“When I see her in old interviews, she seems so sure of her analyses,” Doidge says. “The interviewer says she was mean to so and so, and she goes, ‘Well, you have a thing for her and I don’t.’ That was exactly how she saw it, and she wasn’t afraid to say it. If it was to make a point or make a laugh, I think she didn’t mind hurting someone. Someone recently asked me about Joan Didion and if Nora was on the wrong side of her movement. I think it’s crucial for us to realize and remember that these were women working in a context of a very different time. She was criticizing her classmates at Wellesley for what she perceived as a lack of tenacity, an unwillingness to fight for better conditions for women. I think she also found it silly let it be a thing at all. She had a complicated relationship with the concept of feminism.

Nora Ephron in 2000
Nora Ephron in 2000. Photo: Cinetext/Paramount Pictures/Allstar

With Doidge, we gradually gain a broader view of Ephron’s layered psychology and formative elements, a dotted line connecting a harsh, undesirable youth to an adult life spent merging levity with angst. His lesser-known images — This Is My Life, Mixed Nuts, the adaptation of his own novella à clef Heartburn — give us what Doidge calls “the warmth we so badly need” while crucially pairing it with a hold a sober view of the unglamorous aspects of romance or family. We’re moved by Meg Ryan and Tom Hanks’ various flirtations because they’re flawed and human in a frank, even embarrassing way, more truthful than the deathly klutziness meant to humanize so many romcom heroines. She wanted her characters to have as many facets as the people she knew best, such as her sister and regular co-writer Delia; they loved each other as much as siblings can, which is why they sometimes came to blows so badly that they cut off communication for weeks at a time.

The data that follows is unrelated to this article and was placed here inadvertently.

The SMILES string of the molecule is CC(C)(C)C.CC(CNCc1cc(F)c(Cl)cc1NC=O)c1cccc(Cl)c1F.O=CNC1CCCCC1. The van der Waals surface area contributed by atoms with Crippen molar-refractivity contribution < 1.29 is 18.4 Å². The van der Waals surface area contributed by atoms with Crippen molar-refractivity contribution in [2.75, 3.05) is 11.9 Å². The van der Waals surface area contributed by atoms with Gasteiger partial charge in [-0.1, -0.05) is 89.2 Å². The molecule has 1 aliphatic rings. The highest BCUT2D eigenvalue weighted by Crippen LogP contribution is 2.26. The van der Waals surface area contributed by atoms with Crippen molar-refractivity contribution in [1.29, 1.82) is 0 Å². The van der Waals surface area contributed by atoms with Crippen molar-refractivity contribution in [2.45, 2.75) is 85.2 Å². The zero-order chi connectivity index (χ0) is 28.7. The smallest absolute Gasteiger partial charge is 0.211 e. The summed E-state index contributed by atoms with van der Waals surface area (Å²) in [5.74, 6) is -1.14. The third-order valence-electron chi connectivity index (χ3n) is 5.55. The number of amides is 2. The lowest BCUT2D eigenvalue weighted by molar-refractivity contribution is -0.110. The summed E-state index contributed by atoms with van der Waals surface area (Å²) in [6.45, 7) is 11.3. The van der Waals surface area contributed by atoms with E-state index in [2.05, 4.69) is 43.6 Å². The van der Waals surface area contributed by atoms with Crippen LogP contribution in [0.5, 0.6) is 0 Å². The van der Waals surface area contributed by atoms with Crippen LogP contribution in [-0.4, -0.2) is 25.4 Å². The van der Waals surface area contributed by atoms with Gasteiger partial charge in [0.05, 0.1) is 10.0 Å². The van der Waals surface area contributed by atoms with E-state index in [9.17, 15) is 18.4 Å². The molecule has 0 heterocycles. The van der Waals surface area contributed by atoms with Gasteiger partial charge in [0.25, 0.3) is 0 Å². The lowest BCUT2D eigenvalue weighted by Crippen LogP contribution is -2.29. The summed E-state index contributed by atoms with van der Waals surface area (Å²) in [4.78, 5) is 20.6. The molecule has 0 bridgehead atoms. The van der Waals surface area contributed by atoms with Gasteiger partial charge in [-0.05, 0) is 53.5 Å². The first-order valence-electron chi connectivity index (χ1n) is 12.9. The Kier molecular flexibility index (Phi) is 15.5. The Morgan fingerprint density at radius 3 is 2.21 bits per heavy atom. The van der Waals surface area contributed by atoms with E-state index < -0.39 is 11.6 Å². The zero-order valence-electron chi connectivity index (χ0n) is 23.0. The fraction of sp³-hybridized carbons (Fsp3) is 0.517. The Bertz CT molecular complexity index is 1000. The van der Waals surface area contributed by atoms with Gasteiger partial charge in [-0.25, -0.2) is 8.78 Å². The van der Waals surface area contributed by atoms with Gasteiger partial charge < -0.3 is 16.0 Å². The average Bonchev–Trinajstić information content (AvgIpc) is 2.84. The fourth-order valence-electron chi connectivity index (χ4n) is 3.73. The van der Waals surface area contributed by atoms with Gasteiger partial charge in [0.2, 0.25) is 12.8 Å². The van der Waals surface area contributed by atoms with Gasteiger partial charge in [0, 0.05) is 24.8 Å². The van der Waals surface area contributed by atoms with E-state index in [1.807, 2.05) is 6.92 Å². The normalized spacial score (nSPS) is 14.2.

“For better or for worse, she was the daughter of alcoholics,” Doidge explains. “It was a journey of a lifetime, understanding how someone you love, look up to and look up to can also fall apart, how to love someone that’s not just one thing. You see that again with Carl [Bernstein], whom she loved so deeply, the father of her babies, who also hurt her beyond what she could bear. But she would just brush her teeth and say ‘OK!’ and proceed to figure it out. The process of finding your person may sometimes seem different than we originally thought.

She’s present in every big-screen attraction, in the grip of her own dysfunction, but Ephron’s influence goes beyond estimation. Tom Hanks told Doidge that every movie he’s made since Saving Private Ryan has been informed in some way by one of the books his dear friend Nora gave him. Ephron led the way in Hollywood, now followed by comedians like Tina Fey and Mindy Kaling; producers who hope to play a more decisive role in the industry’s power architecture, like Reese Witherspoon, are also following in his footsteps. Ephron’s mother has always liked to say that “everything is copy,” a truism in that each year brings a batch of Ephron’s counterfeits with a fraction of the conviction and naked honesty that she engaged in each word. For her, however, the mantra referred to how art not only imitated life but translated it, putting its struggles and joys right on the page. Doidge sums it up neatly: “Not all of his films are fiction.”